Museums In Turkey
Hagia Sophia Museum – Istanbul
Inscribed onto the UNESCO World Heritage List in 1985, this church-turned-mosque is one of the oldest holy shrines in the world. Built by Byzantine emperor Justinian I and later converted to a mosque during the conquest of Istanbul, the landmark is one of the most fabulous architectural creations. It contains Byzantine mosaics and Ottoman calligraphy and is one of the many museums located within the historic areas of Istanbul.
Topkapı Palace Museum – Istanbul
Once the administrative center of the Ottoman Empire, this imperial palace was built on the first of 7 hills of Istanbul. It served as the center of arts and education for over 400 years.
The most visited section of the museum is the Imperial Harem (Harem-i Hümayun), where Ottoman sultans lived with their families. The Court of the Queen Mother, the Hall with Fireplace, and the Hall with a Fountain attract thousands of visitors. There are countless weapons, Chinese, Japanese and European porcelains, copper- and gold-plates kitchen utensils, royal jewelry and imperial treasury, and much more among the objects on display.
Mevlana Museum – Konya
This museum commemorates the teachings of the Persian poet, scholar, and Sufi mystic Mevlana Celaleddin Rumi. The original copy of his Mesnevi (Masnavi), considered one of the greatest poems in Persian language, Mevlana’s cape and other clothing items, a casket containing strands of Prophet Muhammad’s beard, a 9th-century Christian manuscript, and a tiny copy of the Quran are also on display. The museum, is hence, also considered a pilgrimage site.
You can witness the mesmerizing ceremony of the whirling dervishes, which were inspired by his teachings in the whirling dervish lodge (now a museum).
Surrounded by a garden, Rumi’s mausoleum lies to the left of the complex, and it is the largest, flanked by his son Sultan Veled and those of 4 other respected dervishes. The museum is also the Selimiye Cami, which is known for its intricate turquoise tiling.
The entrance is accessible to the museum. However, it would be best to don shoe coverings (provided at the door) as a sign of respect.
Anıtkabir – Ankara
If you have to choose one museum to learn more about Turkish history and the reforms Turkey went through over the last century, Anıtkabir in Ankara must be on your list. Apart from being the final resting place of the founding father of the Republic of Turkey, serving as its first president from 1923 until he died in 1938 and Turkey’s first prime minister and the second president of the Republic of Turkey, İsmet İnönü, passed away on December 25, 1973. This mausoleum contains murals and art galleries and the Atatürk Museum, which showcases his items, medals, wardrobe, and gifts presented to him on display in this museum. Changing of the guards is a must-watch ceremony in the Ceremonial Plaza at the end of the Road of Lions.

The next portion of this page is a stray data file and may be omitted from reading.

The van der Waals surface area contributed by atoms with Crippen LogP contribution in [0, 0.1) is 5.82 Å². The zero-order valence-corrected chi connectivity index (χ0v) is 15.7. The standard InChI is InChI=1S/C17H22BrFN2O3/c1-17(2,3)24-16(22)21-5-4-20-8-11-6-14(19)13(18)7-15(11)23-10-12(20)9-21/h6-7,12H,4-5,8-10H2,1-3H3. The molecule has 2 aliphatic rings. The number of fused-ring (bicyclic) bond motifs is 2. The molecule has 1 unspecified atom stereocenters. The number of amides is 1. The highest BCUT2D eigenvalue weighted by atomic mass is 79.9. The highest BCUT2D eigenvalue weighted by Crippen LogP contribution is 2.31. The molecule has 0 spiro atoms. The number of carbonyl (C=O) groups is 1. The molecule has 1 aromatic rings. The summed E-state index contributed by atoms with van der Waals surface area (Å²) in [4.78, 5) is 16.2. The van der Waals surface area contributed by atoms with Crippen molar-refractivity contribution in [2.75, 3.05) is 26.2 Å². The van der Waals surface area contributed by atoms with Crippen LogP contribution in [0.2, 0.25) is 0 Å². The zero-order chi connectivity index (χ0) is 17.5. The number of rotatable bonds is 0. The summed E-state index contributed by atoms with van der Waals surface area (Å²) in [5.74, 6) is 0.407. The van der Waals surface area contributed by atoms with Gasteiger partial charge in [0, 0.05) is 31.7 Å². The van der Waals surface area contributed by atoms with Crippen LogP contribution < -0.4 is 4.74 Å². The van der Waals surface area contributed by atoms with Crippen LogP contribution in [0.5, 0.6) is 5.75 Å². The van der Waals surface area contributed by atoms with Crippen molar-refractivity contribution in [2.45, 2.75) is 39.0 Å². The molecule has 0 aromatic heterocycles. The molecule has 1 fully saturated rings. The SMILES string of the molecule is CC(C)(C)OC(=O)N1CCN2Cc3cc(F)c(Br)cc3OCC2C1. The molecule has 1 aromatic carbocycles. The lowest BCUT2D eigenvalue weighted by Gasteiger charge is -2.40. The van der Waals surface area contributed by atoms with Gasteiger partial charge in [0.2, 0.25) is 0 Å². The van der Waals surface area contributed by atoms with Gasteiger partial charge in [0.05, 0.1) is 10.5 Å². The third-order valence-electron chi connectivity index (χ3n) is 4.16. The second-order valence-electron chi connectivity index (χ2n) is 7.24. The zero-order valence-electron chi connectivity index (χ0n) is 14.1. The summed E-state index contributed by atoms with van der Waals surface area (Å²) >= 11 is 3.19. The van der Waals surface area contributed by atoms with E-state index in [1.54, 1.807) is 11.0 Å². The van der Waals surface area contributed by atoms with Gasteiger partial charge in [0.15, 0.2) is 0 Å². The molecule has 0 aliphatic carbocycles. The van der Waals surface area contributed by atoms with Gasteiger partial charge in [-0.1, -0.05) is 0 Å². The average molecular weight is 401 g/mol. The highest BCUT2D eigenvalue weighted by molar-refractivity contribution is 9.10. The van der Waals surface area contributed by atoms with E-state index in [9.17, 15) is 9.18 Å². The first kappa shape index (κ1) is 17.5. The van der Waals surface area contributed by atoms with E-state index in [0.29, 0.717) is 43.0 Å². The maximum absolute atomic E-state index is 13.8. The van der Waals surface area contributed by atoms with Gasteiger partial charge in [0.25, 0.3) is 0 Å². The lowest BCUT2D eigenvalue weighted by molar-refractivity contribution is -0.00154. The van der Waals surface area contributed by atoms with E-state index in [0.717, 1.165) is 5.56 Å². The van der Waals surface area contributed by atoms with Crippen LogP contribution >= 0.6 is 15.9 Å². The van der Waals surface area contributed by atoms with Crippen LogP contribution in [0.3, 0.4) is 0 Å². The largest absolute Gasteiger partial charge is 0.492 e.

Zeki Müren Arts Museum – Bodrum, Muğla
It was once the humble home of famed Turkish superstar Zeki Müren before being converted into a museum. Müren used to sing classical Turkish songs but was most famous for his on-stage persona and costumes, which he created. He is often described as a cross between Liberace and Elton John, blurring lines between genders. The museum displays his personal belongings, photos, awards, costumes, clothes, and car.
Zeugma Mosaic Museum – Gaziantep
It is one of the world’s largest and magnificent mosaic museums, showcasing Roman and late Antiquity frescoes, fountains, columns, and limestone sculptures, among many others.
What made this museum famous was the famed Gypsy Girl mosaic. However, the museum contains many other displays of mosaics that are exquisite creations excavated from nearby areas. The most famous depictions are Demeter, Akratos, Oceanos – Tethys, Perseus – Andromeda, Helios, and Dionysos.
Ürgüp-Göreme Open-Air Museum – Nevşehir
This outdoor museum is one of the top attractions in the region, containing the remains of many churches carved into Cappadocia’s famous fairy chimneys. Apart from this mesmerizing geological phenomenon, you can also see frescoes and artwork from the 4th to the 19th century in some rock churches. Guides recommend you allocate at least 2 hours and wear comfortable shoes.
Istanbul Toy Museum
You should check this museum out in Istanbul if you want to know how toys have transformed and diversified since the 1700s. It was founded in 2005 by Turkish poet Sunay Akın, who collected and bought various pieces from auctions and antique shops in 40 countries over 20 years. The European Union of Toy and Children’s Museums also honored the Istanbul Toy Museum as a pioneer in the field. They gave Istanbul the title “the capital of toy museums” in 2012.
Having mentioned toys, if you prefer more giant toys, you should visit the Rahmi Koç Museum, which offers its visitors a journey through time with a nostalgic train tour, submarine ride, carousel, and fairground. Several aircraft and an exquisite selection of classic cars are the most popular displays.
Troya (Troia) Museum – Çanakkale
The 2004 film starring Brad Pitt and Orlando Bloom, featuring the infamous wooden Trojan horse located in the city center, made the area famous. The museum, meanwhile, is located a little further away, close to the archaeological site of Troy. It would be best if you visited this well-laid-out museum before you visited the Trojan ruins.
From hand-made gold ornaments, earrings, and crowns to reconstructions of the city and the seal of Troy, this museum will take you on a journey through history.
Istanbul Archaeological Museum – Istanbul
Among the many historical works on display at the Istanbul Archaeological Museum, the Alexander sarcophagus and the Kadesh Treaty, the first known international peace treaty in history, are probably the most famed pieces. This museum is divided into three separate sub-museums: the Archaeology Museum, the Old Oriental Works Museum, and the Tiled Kiosk Museum.